As patients take more control of the healing process, the patient-doctor relationship needs to be reworked on slightly different ground rules…
For close to 2,400 years, ever since the legendary Greek physician Hippocrates laid down the principles based on which physicians may interact with their patients, the basic dynamics of the doctor-patient relationship have remained relatively unchanged. Until recently, that is. The Internet has taken over our lives and has, whether we like to admit it or not, completely altered the way human beings experience themselves, each other and the world around them. And needless to say, the patient-doctor relationship (it will soon become evident why I refer to it as the patient-doctor relationship and not the other way round) too has undergone sometimes subtle, but at other times dramatic shifts in orientation.
Most contemporary physicians, when they get together at meetings and conferences, generally spend equal amounts of their time extolling the Internet for the great contribution it has made to their continuing medical education as they do to bemoaning it for the adverse impact it has had on their approach to patient care. For, often, before coming to see the doctor, many urban patients seem to have some idea of what their problems could be and tend to engage the physician in long discussions on differential diagnosis. Worse, they seem to have read all sorts of horror stories about the side effects of medication that the millions of pages of the Internet so generously provide them, and are usually very uncomfortable with whatever prescription the physician gives them.
I have found many physicians get confused, irritated and agitated with patients who pay short shrift to the ‘demigod' status that they have been hitherto used to and who actively challenge the physician's pronouncements or even negotiate to be provided greater information and be treated with greater sensitivity. As a result, the patient-doctor relationship seems to find itself at something of a crossroads and unless rapidly addressed and responded to, may well end up polarising both players in the relationship on an adversarial platform, thereby rendering the concept of ‘therapeutic alliance' meaningless.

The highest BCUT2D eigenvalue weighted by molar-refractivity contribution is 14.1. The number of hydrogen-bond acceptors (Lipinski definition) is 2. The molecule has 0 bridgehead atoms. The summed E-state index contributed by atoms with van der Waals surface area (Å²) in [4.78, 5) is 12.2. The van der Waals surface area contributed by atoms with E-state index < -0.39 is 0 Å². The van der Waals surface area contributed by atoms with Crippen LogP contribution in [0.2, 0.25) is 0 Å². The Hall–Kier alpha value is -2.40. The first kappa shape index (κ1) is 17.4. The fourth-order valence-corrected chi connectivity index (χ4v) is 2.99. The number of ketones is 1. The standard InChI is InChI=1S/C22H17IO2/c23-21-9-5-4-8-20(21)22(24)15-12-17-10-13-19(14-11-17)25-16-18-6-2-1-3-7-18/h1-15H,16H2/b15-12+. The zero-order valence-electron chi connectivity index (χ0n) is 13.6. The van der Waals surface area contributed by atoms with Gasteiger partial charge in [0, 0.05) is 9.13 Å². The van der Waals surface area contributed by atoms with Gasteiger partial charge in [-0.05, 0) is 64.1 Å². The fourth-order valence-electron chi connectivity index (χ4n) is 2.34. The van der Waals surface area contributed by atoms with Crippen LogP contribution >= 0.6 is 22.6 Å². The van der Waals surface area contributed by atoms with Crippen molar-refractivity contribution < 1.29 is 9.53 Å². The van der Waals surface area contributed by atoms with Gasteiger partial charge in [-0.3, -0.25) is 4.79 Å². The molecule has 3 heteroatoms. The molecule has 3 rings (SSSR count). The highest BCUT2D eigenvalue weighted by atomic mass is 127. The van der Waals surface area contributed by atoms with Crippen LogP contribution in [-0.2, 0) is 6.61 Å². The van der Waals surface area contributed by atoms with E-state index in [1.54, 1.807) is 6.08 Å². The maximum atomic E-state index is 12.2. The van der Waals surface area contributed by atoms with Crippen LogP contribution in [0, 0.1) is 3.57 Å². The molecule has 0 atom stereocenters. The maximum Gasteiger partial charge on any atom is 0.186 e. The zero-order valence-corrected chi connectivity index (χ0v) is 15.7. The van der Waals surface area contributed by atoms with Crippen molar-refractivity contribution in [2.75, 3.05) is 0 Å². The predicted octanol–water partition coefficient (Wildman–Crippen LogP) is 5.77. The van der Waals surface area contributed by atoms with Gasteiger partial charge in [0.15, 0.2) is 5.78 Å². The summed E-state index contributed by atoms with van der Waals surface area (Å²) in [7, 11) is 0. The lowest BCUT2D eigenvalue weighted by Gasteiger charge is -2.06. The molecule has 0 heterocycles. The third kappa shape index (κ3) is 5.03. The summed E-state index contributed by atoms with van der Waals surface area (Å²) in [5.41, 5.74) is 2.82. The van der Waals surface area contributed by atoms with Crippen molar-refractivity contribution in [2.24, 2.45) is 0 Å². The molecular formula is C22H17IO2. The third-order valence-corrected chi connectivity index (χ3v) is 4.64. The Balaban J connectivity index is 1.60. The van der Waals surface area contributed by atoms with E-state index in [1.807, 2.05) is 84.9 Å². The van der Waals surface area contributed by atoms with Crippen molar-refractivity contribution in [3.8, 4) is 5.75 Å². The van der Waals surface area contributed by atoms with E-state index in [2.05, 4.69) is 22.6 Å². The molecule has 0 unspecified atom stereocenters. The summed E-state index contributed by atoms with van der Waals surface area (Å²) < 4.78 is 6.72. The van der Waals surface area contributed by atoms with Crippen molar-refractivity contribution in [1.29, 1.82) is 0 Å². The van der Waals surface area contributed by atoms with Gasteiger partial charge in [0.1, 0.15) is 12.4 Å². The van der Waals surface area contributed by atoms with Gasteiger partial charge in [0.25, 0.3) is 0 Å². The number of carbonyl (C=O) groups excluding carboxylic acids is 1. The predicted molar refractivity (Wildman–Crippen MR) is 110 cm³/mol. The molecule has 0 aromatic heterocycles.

It may be appropriate at this time to examine the key dynamic of the patient-doctor relationship a little more closely: the ownership of the healing process, which in turn impacts on the inequality of the balance of power in the equation. When patients engage me in discussion based on information they have obtained from friends, relatives or the Internet, I am always gladdened, for, I see this as a sign that the patient is taking the initiative to establish ownership over the healing process. In other words, it is no longer a cry of “Please heal me”. The underlying dynamic seems to have changed to ‘Please help me help myself'. And this cannot be a bad thing, can it?
In its most fundamental form, the patient-doctor relationship is a purposeful relationship initiated by the patient on account of a physical or mental ailment that results in some incapacity (for everything else, there's always OTC). The basic nature of the contract is a consultative one in which the physician who is in possession of a certain knowledge base and skill set is expected to apply these to remedy the incapacity. And to ensure that the transaction is a professional one, a fee is charged for the service provided: pretty much the same basis as would exist in a consultation with a lawyer or a management consultant or any provider of a service. As a result, the patient's expectation seems to be ‘After all, it's my body and my mind, and I need to be comfortable with what is being done with or to it' (of course, the unstated corollary is ‘after all, I am paying for it').
The one major difference between a consultation with a physician and one with any other type of service provider is that the physician is charged with not just the responsibility of providing a treatment of the problem, but also of healing the sufferer. For complete healing to take place, a trusting emotional relationship between patient and doctor is of overriding importance. And as we know, a trusting emotional relationship can never be developed if the relationship is perceived as one-sided: as when the physician gives and the patient takes. So, to ensure the balance of power in the relationship, it is absolutely vital for the patient to feel part of a fifty-fifty joint venture in the healing process and that both bouquets and brickbats are to be shared equally by both partners.
However, there is, as there usually is, a caveat to all this. Even as the patient takes joint responsibility for the healing process, going ‘doctor shopping' or constantly second-guessing the doctor or seeking multiple opinions or challenging the physician's skills are only detrimental, never beneficial. After all, the doctor is the ‘expert' in this equation and while most sensitive doctors would welcome patient participation in the treatment process, there are very few who would care to be scrutinised in perpetuity by untrusting patients. But to ensure that the patient's privilege is protected and that neither doctor nor patient find themselves on opposite sides of a particularly thorny fence, some ground rules are necessary — the legacy of Hippocrates. For more on this, watch this space.
The writer is the author of the Fifty-50 Marriage: Return to Intimacy and can be contacted at: firstname.lastname@example.org